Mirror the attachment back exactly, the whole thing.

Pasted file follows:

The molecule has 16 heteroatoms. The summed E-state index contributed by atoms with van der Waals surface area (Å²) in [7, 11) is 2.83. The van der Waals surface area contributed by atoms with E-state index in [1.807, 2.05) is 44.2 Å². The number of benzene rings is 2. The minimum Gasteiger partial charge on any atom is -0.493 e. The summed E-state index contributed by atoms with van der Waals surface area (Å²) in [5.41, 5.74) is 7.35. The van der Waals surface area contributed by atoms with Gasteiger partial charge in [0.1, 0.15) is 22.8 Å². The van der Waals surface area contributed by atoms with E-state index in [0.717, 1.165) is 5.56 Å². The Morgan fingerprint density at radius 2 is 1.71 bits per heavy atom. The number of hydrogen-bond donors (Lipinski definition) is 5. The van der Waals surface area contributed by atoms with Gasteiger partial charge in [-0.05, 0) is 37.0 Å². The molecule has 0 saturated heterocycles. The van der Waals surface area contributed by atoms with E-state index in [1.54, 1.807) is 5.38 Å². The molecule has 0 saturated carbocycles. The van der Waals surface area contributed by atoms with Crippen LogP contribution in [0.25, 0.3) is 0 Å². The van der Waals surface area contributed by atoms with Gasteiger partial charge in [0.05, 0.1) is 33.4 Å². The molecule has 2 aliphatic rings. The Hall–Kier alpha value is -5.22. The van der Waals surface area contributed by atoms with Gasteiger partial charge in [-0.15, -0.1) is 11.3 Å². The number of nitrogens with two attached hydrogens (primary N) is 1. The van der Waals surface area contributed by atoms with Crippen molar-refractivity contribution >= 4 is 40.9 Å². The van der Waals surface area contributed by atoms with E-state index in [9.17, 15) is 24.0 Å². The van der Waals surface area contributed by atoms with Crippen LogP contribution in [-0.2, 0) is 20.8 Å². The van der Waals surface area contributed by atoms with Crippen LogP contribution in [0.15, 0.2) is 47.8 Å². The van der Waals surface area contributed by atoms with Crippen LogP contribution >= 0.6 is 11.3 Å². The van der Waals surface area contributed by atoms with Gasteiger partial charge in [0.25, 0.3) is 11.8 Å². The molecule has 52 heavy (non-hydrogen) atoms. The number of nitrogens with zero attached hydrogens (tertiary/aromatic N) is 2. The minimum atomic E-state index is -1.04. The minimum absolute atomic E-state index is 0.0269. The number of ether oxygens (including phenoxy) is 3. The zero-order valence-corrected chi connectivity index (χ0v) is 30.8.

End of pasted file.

The molecule has 16 heteroatoms. The summed E-state index contributed by atoms with van der Waals surface area (Å²) in [7, 11) is 2.83. The van der Waals surface area contributed by atoms with E-state index in [1.807, 2.05) is 44.2 Å². The number of benzene rings is 2. The minimum Gasteiger partial charge on any atom is -0.493 e. The summed E-state index contributed by atoms with van der Waals surface area (Å²) in [5.41, 5.74) is 7.35. The van der Waals surface area contributed by atoms with Gasteiger partial charge in [0.1, 0.15) is 22.8 Å². The van der Waals surface area contributed by atoms with E-state index in [0.717, 1.165) is 5.56 Å². The Morgan fingerprint density at radius 2 is 1.71 bits per heavy atom. The number of hydrogen-bond donors (Lipinski definition) is 5. The van der Waals surface area contributed by atoms with Gasteiger partial charge in [-0.05, 0) is 37.0 Å². The molecule has 0 saturated heterocycles. The van der Waals surface area contributed by atoms with E-state index in [1.54, 1.807) is 5.38 Å². The molecule has 0 saturated carbocycles. The van der Waals surface area contributed by atoms with Crippen LogP contribution in [0.25, 0.3) is 0 Å². The van der Waals surface area contributed by atoms with Gasteiger partial charge in [0.05, 0.1) is 33.4 Å². The molecule has 2 aliphatic rings. The Hall–Kier alpha value is -5.22. The van der Waals surface area contributed by atoms with Gasteiger partial charge in [-0.15, -0.1) is 11.3 Å². The number of nitrogens with two attached hydrogens (primary N) is 1. The van der Waals surface area contributed by atoms with Crippen molar-refractivity contribution >= 4 is 40.9 Å². The van der Waals surface area contributed by atoms with E-state index in [9.17, 15) is 24.0 Å². The van der Waals surface area contributed by atoms with Crippen LogP contribution in [-0.2, 0) is 20.8 Å². The van der Waals surface area contributed by atoms with Crippen LogP contribution in [0.15, 0.2) is 47.8 Å². The van der Waals surface area contributed by atoms with Crippen LogP contribution >= 0.6 is 11.3 Å². The van der Waals surface area contributed by atoms with Gasteiger partial charge in [0.25, 0.3) is 11.8 Å². The molecule has 52 heavy (non-hydrogen) atoms. The number of nitrogens with zero attached hydrogens (tertiary/aromatic N) is 2. The minimum atomic E-state index is -1.04. The minimum absolute atomic E-state index is 0.0269. The number of ether oxygens (including phenoxy) is 3. The zero-order valence-corrected chi connectivity index (χ0v) is 30.8.